Le Page and Tabouret- Keller observe that people vary their speech styles in order to affiliate with or distinguish themselves from others. Thus their ability to adopt that style is constrained by social conditions.
Lack of recognition and access means that the possibility for emulation is minimized.
In a different vein, but also suggesting that people are always constrained by social conditions, Butler writes that the formation of identity requires the self to respond to norms.
From the time it comes into being, the self never stands alone; it is implicated in, and conditioned by, a set of social norms and moral frameworks: Teenlit writers recognize and have access to the youth register of colloquial Indonesian through interaction with young people, exposure to this register in the mass media particularly television and social media , and having been teenagers themselves.
Though writers have knowledge of this register, how they choose to represent teen styles is motivated by their desire to represent those styles but is also constrained by normative expectations concerning fiction writing conventions and moral responsibility. They encounter such expectations through formal education, community voices, and also mass media. Writers both appropriate and challenge these expectations. Fariana is referring here to the writing style of well-known Indonesian female writer Ayu Utami in her seminal novel Saman, which contains explicit references to sex.
To Fariana, sex can be described without resorting to details in the manner that Utami displays in Saman. Another writer, Sitta Karina, explicitly stated that writers have a moral responsibility towards their readers: Fariana, affirming the normative expectations, stated that colloquial Indonesian is acceptable in teenlit, but only in dialogue: But what catapulted the genre to popularity in Indonesia is more than just the fact that its target audience is teenage girls.
At the time of its introduction, Indonesia was undergoing a significant political transformation, following the fall of an authoritarian government in With the loosening of state control on public expressions, a new development in written literature took place whereby new women writers surged to prominence and dominated the literary scene.
Aveling Younger female writers followed the lead of their older counterparts by publishing teenlit novels. Like their counterparts, teenlit writers quickly gained an audience. The popularity of their novels was due in no small part to the strong promotion by the publishers.
These publishers took the opportunity afforded by the new political freedom to capture the youth market. This timely initiative clearly paid off. Thus a combination of factors worked simultaneously in serving as impetus for the emergence of the genre in Indonesia. The genre of teen romance is in fact not new in Indonesia.
In the s, when freedom of expression was heavily circumscribed, the publication industry was flourishing and youth novels were in demand. These novels, written by Eddy D. Iskandar and both published in , feature a witty though penniless university-age male protagonist who has a penchant for partying and acquiring girlfriends. Unlike novels in the field of Literature with the capital L , youth novels were not subject to state censorship. This is probably because political sentiments which might have been perceived as challenging state ideology were largely outside their concern.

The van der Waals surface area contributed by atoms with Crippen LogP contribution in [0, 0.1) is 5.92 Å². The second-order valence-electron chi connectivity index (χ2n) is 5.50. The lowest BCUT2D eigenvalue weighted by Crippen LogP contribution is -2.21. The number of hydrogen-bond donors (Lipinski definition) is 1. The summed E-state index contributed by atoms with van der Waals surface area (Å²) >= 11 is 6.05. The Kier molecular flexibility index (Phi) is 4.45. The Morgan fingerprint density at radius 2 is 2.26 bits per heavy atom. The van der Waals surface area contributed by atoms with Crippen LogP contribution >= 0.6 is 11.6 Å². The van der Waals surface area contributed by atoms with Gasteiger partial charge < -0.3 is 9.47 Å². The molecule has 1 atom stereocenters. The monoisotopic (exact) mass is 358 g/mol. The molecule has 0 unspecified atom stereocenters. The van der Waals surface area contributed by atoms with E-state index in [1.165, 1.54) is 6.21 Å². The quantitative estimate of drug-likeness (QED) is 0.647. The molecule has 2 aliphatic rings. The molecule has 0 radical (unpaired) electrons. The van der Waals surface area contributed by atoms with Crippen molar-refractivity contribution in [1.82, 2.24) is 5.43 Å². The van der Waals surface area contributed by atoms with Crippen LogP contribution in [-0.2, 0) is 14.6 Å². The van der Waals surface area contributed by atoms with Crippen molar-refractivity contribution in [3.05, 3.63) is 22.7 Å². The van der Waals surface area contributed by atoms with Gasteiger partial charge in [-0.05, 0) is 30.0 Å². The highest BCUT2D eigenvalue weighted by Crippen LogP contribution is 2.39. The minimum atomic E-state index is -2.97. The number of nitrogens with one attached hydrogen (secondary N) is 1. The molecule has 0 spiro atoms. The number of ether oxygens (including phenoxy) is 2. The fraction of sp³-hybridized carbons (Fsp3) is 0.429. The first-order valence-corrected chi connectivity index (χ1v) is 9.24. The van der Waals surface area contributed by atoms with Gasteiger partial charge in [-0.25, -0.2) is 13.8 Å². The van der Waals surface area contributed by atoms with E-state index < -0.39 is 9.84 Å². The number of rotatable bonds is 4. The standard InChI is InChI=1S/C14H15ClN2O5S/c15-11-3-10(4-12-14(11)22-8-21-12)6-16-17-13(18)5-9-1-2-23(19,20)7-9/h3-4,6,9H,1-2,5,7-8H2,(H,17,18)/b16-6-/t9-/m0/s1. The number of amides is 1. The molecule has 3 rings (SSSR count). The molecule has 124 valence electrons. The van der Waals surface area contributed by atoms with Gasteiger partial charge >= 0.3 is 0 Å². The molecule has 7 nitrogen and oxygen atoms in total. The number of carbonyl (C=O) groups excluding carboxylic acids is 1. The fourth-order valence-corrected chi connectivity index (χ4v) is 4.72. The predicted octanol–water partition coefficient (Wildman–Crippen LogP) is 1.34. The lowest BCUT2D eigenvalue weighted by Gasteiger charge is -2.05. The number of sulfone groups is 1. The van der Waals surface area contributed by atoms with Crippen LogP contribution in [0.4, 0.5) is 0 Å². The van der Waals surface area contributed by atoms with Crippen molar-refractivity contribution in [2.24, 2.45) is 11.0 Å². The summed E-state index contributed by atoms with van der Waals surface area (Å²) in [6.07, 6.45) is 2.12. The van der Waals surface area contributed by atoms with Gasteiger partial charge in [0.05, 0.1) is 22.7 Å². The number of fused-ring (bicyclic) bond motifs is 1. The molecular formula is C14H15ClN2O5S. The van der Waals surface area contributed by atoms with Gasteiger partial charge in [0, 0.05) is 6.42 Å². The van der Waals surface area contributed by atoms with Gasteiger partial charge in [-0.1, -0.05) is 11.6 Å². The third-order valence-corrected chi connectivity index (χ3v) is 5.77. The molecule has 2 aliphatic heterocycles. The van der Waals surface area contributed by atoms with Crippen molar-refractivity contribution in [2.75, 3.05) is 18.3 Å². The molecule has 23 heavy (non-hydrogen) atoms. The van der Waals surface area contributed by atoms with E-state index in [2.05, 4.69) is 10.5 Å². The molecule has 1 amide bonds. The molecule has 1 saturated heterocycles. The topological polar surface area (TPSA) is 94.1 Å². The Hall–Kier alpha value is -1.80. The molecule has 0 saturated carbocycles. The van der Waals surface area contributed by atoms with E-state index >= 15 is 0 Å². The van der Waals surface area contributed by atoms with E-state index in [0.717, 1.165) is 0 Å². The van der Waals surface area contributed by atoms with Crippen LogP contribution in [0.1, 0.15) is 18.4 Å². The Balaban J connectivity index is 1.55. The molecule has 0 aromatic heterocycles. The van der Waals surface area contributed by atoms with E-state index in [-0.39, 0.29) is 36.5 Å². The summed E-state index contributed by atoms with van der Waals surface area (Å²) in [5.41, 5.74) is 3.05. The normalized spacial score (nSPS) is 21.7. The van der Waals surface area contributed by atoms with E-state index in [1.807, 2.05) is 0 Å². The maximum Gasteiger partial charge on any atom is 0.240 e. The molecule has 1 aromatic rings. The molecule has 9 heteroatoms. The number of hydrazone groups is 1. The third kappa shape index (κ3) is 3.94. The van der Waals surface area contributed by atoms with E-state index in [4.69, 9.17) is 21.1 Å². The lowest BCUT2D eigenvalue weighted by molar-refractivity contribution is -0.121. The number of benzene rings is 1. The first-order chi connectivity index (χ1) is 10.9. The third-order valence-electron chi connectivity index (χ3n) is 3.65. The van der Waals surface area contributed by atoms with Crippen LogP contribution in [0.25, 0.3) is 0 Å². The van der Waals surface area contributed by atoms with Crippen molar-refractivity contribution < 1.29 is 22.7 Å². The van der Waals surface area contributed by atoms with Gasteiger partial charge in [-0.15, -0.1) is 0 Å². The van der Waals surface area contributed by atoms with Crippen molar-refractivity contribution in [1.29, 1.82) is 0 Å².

In both cases, colloquial Indonesian features prominently as the everyday language of young people. As the target audience was youth, the colloquial style was judged as appropriate for the genre.
The arrival of teenlit filled this vacuum. Whereas girls are drawn to teenlit from the beginning, boys tend to gravitate toward comics and humourous short stories. The latter quickly dominated the market. In fact, local novels exceeded their translated counterpart in terms of market success. Major publishers e.
Publishers identified two essential elements of the genre: While youth Indonesian was also used in previous novels by Iskandar and Hariwijaya, the sheer number of novels that appeared in a short time a period of five years between and meant that youth Indonesian was rendered highly visible in the literary and media worlds.
This rapid development was unsettling to some, particularly those who saw it as their task to ensure that literary language is not corrupted. Because of this, during the peak period of the genre around , teenlit writers were often put under the spotlight for producing novels that are of unacceptable quality.
To critics, teenlit novels are too narrowly confined to romantic teen relationships and are written in poor language. One if these critics is Amran Tasai, an employee of the state-owned agency, Centre for Languages. By focusing on worldly pursuits such as shopping at expensive malls and traveling overseas, the novels ignore the everyday concerns of many ordinary young people in Indonesia.
To make his point, Tasai compares the language in teenlit with that in a classic novel. By reading them, young people develop reading skills to enable them to read difficult literary works. Other writers address the criticisms by writing novels about social issues and paying a more conscious attention to their use of language.
Ken Terate admitted that she had not paid much notice to these criticisms. Rather, she seems to subscribe to normative voices by advising budding writers to observe the convention for fiction writing.